dylann5

No, Muslims. Continue reading

Escaping Trump’s America: One Writer’s Harrowing Tale of Survival

trump-011It has been 51 days since Drumpf became president, and I lock the door to my apartment for the final time. It’s a cold day in March, but even my thick coat raises eyebrows as I arrive at the station.

They say Mussolini made the trains run on time, but I’m guessing the strange intricacies that seem to govern the Greyhound buses would’ve sent tears running down the fat, doughy face of the Italian despot. My ticket reads 5:30 to Chicago, No. 302, but the sun is already starting to rise over the desert. All the seats have been taken. I find myself a free spot of ground beneath a leering poster of the president. The bitter morning wind, reeking of diesel fumes and cigarette ash, sends loose papers skittering across the concrete. Discarded ticket stubs, crumpled receipts- a single page that looks like it may have come from some shoolboy’s essay. All decadent, unpatriotic schools have been replaced with Drumpf Universities, where we are to be re-educated to stop thinking like “bimbos” and “losers.”

An hour passes, and the guards return- weak, winter sunlight glittering off of their glossy, golden uniforms. They have proper haircuts- as we all do now. Aryan blonde, brushed forward to cover the parts of our head that absolutely aren’t balding. Any illicit hairstyles will earn you and your barber 80 lashings. They takes measurements our hands, to ensure their proper size. They search my belongings. I’ve prepared for this. Just enough clothes for a three day trip. No money. No passport. Just my mandatory certificate proving native birth and authorized religious beliefs. My papers say that I am going to Houghton to visit a sick friend. I am lucky that I already have documents that show I went to college there- at least, to the Houghton in New York. I do not think I could have afforded to have all my papers forged. Continue reading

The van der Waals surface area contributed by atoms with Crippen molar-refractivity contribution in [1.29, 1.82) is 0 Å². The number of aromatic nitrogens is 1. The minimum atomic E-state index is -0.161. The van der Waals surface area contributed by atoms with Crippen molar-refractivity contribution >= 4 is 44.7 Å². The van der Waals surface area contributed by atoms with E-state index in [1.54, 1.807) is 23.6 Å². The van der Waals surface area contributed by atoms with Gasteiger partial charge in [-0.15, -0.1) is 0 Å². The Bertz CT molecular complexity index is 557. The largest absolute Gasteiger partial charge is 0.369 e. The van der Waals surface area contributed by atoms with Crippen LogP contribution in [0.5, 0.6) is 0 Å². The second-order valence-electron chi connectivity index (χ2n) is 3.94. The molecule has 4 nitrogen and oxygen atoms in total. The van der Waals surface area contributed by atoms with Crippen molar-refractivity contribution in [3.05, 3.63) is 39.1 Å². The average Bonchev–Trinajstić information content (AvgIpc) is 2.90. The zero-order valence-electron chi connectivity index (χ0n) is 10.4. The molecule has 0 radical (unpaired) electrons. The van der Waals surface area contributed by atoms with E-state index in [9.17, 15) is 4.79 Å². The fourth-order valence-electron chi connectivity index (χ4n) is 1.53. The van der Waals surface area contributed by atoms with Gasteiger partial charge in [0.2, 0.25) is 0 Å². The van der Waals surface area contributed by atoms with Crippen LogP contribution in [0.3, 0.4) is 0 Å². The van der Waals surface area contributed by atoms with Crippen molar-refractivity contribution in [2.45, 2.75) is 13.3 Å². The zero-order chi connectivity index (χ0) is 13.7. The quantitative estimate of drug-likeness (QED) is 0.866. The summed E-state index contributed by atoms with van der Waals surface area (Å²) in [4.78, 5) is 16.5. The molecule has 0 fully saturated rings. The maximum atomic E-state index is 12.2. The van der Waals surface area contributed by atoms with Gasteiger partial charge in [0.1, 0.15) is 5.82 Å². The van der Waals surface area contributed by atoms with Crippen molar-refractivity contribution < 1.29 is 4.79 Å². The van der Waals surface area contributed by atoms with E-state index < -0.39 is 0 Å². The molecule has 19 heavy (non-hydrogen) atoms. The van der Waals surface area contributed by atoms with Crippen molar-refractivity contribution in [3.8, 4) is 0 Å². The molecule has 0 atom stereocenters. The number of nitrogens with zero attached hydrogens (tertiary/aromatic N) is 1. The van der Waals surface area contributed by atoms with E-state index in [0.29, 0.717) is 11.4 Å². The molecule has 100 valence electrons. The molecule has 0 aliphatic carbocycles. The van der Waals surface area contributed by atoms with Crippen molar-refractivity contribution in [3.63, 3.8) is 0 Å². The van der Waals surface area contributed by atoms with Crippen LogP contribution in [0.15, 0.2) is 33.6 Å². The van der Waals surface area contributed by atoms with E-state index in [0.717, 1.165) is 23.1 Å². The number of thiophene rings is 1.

2015’s Cultural Battleground – Kat’s Account

EDITOR’S NOTE: We end this year by each taking a look back and picking our five best posts, explaining both their importance to us and to the world we currently live in.  Clicking the banner images will link you to each post, so as 2014 comes to a close join us in remembering how far we’ve come, but also how far we still have to go.